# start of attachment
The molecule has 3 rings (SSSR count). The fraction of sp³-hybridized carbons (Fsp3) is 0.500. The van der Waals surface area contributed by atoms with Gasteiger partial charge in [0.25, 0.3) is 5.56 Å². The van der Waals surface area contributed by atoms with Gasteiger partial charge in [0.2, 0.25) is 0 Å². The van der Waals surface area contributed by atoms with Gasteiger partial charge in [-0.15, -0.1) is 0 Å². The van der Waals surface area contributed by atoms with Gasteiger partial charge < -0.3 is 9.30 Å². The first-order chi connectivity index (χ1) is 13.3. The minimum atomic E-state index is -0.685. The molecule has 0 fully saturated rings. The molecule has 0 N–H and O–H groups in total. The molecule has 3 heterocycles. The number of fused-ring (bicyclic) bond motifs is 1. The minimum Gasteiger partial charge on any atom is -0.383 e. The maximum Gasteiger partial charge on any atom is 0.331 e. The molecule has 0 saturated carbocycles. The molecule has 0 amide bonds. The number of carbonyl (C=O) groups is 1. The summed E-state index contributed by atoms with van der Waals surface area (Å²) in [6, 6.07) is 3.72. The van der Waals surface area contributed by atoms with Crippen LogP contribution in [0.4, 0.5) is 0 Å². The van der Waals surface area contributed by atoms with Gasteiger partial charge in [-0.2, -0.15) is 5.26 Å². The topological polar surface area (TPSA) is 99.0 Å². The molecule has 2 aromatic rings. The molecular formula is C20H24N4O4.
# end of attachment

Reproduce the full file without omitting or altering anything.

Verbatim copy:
The molecule has 3 rings (SSSR count). The fraction of sp³-hybridized carbons (Fsp3) is 0.500. The van der Waals surface area contributed by atoms with Gasteiger partial charge in [0.25, 0.3) is 5.56 Å². The van der Waals surface area contributed by atoms with Gasteiger partial charge in [0.2, 0.25) is 0 Å². The van der Waals surface area contributed by atoms with Gasteiger partial charge in [-0.15, -0.1) is 0 Å². The van der Waals surface area contributed by atoms with Gasteiger partial charge < -0.3 is 9.30 Å². The first-order chi connectivity index (χ1) is 13.3. The minimum atomic E-state index is -0.685. The molecule has 0 fully saturated rings. The molecule has 0 N–H and O–H groups in total. The molecule has 3 heterocycles. The number of fused-ring (bicyclic) bond motifs is 1. The minimum Gasteiger partial charge on any atom is -0.383 e. The maximum Gasteiger partial charge on any atom is 0.331 e. The molecule has 0 saturated carbocycles. The molecule has 0 amide bonds. The number of carbonyl (C=O) groups is 1. The summed E-state index contributed by atoms with van der Waals surface area (Å²) in [6, 6.07) is 3.72. The van der Waals surface area contributed by atoms with Crippen LogP contribution in [0.4, 0.5) is 0 Å². The van der Waals surface area contributed by atoms with Gasteiger partial charge in [-0.2, -0.15) is 5.26 Å². The topological polar surface area (TPSA) is 99.0 Å². The molecule has 2 aromatic rings. The molecular formula is C20H24N4O4.